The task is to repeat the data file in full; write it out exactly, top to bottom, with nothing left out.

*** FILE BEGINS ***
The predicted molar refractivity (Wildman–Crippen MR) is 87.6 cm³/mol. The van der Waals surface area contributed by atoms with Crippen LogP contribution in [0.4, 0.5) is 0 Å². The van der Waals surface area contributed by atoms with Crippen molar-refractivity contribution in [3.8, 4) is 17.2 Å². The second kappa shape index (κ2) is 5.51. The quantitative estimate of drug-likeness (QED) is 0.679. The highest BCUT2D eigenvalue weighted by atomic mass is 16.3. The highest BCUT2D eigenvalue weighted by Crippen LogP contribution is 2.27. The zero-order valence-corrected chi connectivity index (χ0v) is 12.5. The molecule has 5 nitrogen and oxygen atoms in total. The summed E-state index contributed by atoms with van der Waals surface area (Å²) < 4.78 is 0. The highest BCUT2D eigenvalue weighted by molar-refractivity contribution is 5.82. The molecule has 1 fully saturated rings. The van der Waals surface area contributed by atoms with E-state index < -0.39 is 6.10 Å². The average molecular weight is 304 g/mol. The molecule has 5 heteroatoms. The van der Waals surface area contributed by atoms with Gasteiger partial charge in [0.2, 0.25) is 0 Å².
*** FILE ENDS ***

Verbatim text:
The predicted molar refractivity (Wildman–Crippen MR) is 87.6 cm³/mol. The van der Waals surface area contributed by atoms with Crippen LogP contribution in [0.4, 0.5) is 0 Å². The van der Waals surface area contributed by atoms with Crippen molar-refractivity contribution in [3.8, 4) is 17.2 Å². The second kappa shape index (κ2) is 5.51. The quantitative estimate of drug-likeness (QED) is 0.679. The highest BCUT2D eigenvalue weighted by atomic mass is 16.3. The highest BCUT2D eigenvalue weighted by Crippen LogP contribution is 2.27. The zero-order valence-corrected chi connectivity index (χ0v) is 12.5. The molecule has 5 nitrogen and oxygen atoms in total. The summed E-state index contributed by atoms with van der Waals surface area (Å²) < 4.78 is 0. The highest BCUT2D eigenvalue weighted by molar-refractivity contribution is 5.82. The molecule has 1 fully saturated rings. The van der Waals surface area contributed by atoms with E-state index < -0.39 is 6.10 Å². The average molecular weight is 304 g/mol. The molecule has 5 heteroatoms. The van der Waals surface area contributed by atoms with Gasteiger partial charge in [0.2, 0.25) is 0 Å².